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NGA in History

“Study the past if you would define the future.” ― Confucius Welcome to the  project – a year-long project that documents some of the innovators, leaders and defining moments from NGA's past. The project is designed to provide an introduction to not only NGA, but to the history of GEOINT and all the intelligence disciplines, heritage organizations, and trailblazers that came before. For those already familiar with geospatial intelligence, the project gives a better understanding of NGA’s importance to national security. Starting Jan. 7, 2014, NGA began semi-weekly updates to its agency  and . From Lewis and Clark, to World War II, to the Osama bin Laden raid, each update will highlight a defining moment in geospatial intelligence. NGA will also highlight the leaders of our past, from National Photographic Interpretation Center (NPIC) Director Arthur , to current NGA Director Robert . With its roots in cartography, mapping and imagery analysis, geospatial intelligence – or GEOINT – is a highly evolved intelligence discipline that goes beyond telling you what is happening, where it is happening and when it is happening — it also reveals how it is happening, why it matters and what is likely to happen next. The term was adopted in 2003 by Director of National Intelligence James R. Clapper, Jr. to properly describe the mission of the agency. The agency was founded in 1996 as the National Imagery and Mapping Agency (NIMA). “The history of NGA goes well beyond our name change or even the founding of NIMA,” said Dr. Gary E. Weir, NGA historian. “Look back at the defining moments of our country – from the Revolutionary War on – and you will find GEOINT. Our history is American history.”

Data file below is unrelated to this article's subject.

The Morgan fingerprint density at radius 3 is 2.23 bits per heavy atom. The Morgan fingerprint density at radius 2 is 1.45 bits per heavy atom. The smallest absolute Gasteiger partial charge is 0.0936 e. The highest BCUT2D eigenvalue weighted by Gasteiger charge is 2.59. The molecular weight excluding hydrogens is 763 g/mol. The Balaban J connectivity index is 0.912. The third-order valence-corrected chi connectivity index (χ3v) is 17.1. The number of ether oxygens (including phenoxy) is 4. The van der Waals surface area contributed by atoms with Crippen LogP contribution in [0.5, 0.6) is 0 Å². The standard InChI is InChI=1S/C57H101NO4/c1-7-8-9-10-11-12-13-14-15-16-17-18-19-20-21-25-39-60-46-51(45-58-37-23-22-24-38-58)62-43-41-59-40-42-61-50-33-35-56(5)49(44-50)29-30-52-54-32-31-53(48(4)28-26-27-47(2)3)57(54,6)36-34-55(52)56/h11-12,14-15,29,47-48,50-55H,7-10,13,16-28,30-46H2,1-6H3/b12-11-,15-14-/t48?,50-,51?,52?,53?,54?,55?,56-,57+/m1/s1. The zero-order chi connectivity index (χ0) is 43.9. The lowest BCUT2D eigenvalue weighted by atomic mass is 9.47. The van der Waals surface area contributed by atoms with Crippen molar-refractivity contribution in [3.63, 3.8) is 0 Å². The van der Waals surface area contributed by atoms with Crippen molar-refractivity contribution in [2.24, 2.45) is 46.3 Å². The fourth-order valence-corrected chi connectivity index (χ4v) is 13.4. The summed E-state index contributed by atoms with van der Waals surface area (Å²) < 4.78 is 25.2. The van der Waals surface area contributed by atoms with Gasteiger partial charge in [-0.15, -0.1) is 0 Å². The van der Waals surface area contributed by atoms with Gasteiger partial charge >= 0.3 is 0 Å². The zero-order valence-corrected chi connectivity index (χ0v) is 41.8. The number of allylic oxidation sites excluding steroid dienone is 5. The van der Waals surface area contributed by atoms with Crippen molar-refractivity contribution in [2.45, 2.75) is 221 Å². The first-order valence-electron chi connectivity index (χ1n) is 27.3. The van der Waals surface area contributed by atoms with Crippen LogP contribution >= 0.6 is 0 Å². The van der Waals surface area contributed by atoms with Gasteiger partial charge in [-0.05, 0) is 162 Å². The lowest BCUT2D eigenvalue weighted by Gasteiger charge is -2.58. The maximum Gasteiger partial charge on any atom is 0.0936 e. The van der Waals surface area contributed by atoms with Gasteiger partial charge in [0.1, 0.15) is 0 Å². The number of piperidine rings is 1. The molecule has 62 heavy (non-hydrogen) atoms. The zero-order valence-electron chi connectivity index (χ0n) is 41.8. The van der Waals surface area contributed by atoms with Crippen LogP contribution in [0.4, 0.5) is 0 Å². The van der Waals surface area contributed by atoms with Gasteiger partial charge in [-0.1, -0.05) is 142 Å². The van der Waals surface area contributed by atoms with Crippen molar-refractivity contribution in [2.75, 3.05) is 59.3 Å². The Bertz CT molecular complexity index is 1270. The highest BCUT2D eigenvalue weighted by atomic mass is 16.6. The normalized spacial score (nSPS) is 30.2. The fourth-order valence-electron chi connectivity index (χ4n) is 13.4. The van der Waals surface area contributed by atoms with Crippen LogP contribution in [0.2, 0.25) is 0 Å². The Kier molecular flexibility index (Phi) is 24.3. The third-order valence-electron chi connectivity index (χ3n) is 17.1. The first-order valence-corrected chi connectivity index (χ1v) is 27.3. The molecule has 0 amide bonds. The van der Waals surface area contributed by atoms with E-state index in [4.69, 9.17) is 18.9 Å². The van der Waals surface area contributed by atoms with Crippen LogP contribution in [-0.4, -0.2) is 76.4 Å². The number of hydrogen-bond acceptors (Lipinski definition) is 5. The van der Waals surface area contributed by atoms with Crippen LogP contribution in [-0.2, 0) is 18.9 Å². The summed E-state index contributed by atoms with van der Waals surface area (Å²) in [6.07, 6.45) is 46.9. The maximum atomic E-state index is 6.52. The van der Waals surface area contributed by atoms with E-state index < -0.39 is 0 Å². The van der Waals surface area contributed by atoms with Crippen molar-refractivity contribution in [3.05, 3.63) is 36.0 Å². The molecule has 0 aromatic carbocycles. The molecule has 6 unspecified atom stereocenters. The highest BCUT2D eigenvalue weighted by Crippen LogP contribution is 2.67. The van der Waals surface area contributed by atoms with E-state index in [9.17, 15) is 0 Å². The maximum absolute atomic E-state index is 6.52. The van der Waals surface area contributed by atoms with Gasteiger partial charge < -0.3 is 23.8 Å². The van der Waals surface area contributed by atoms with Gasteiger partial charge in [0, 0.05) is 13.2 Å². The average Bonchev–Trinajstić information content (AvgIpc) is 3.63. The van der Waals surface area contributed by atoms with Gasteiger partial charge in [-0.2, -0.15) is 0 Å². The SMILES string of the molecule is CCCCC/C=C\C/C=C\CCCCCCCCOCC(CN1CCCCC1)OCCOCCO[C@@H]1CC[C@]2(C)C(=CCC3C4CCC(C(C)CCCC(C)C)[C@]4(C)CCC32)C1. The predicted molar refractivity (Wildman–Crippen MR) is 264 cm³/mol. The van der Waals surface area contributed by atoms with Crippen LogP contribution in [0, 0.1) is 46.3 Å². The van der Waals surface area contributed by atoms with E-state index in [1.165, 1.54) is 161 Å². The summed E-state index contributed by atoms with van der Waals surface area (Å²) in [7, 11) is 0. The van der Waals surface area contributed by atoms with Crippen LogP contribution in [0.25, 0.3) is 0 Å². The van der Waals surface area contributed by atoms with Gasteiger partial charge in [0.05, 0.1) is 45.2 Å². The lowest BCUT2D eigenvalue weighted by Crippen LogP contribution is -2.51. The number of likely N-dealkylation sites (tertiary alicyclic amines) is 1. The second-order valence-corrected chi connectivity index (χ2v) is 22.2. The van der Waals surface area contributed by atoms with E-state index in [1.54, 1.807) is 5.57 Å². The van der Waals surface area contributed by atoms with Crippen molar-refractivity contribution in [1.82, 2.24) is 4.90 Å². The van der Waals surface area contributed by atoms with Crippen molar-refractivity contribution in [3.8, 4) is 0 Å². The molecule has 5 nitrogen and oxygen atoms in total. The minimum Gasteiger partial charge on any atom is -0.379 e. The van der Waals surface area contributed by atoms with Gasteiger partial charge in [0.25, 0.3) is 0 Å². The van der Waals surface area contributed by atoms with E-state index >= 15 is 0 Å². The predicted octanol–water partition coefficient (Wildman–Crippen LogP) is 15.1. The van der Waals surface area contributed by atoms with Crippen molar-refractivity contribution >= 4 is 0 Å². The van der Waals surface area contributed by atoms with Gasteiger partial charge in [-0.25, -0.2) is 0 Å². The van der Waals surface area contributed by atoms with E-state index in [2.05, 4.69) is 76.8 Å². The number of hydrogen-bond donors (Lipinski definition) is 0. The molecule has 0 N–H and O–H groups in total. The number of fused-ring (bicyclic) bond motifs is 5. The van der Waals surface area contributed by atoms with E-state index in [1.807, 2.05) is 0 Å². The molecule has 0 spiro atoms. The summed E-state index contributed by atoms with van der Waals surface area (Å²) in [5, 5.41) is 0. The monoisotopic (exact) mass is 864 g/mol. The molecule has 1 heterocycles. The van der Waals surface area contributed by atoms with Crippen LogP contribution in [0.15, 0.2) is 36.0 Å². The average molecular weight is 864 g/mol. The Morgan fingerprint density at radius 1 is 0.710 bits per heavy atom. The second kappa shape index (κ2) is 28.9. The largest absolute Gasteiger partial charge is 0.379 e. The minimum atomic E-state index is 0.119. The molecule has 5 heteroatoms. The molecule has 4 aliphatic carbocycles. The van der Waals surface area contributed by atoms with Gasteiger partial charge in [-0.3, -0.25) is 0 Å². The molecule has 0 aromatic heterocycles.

Welcome to the National Geospatial-Intelligence Agency in History project – a year-long project that documents some of the innovators, leaders and defining moments from NGA's past. The project is designed to provide an introduction to not only NGA, but to the history of GEOINT and all the intelligence disciplines, heritage organizations, and trailblazers that came before. For those already familiar with geospatial intelligence, the project gives a better understanding of NGA’s importance to national security.

Starting Jan. 7, 2014, NGA began semi-weekly updates to its agency Facebook timeline and Twitter feed. From Lewis and Clark, to World War II, to the Osama bin Laden raid, each update will highlight a defining moment in geospatial intelligence. NGA will also highlight the leaders of our past, from National Photographic Interpretation Center (NPIC) Director Arthur Lundahl, to current NGA Director Robert Cardillo.

With its roots in cartography, mapping and imagery analysis, geospatial intelligence – or GEOINT – is a highly evolved intelligence discipline that goes beyond telling you what is happening, where it is happening and when it is happening — it also reveals how it is happening, why it matters and what is likely to happen next. The term was adopted in 2003 by Director of National Intelligence James R. Clapper, Jr. to properly describe the mission of the agency. The agency was founded in 1996 as the National Imagery and Mapping Agency (NIMA).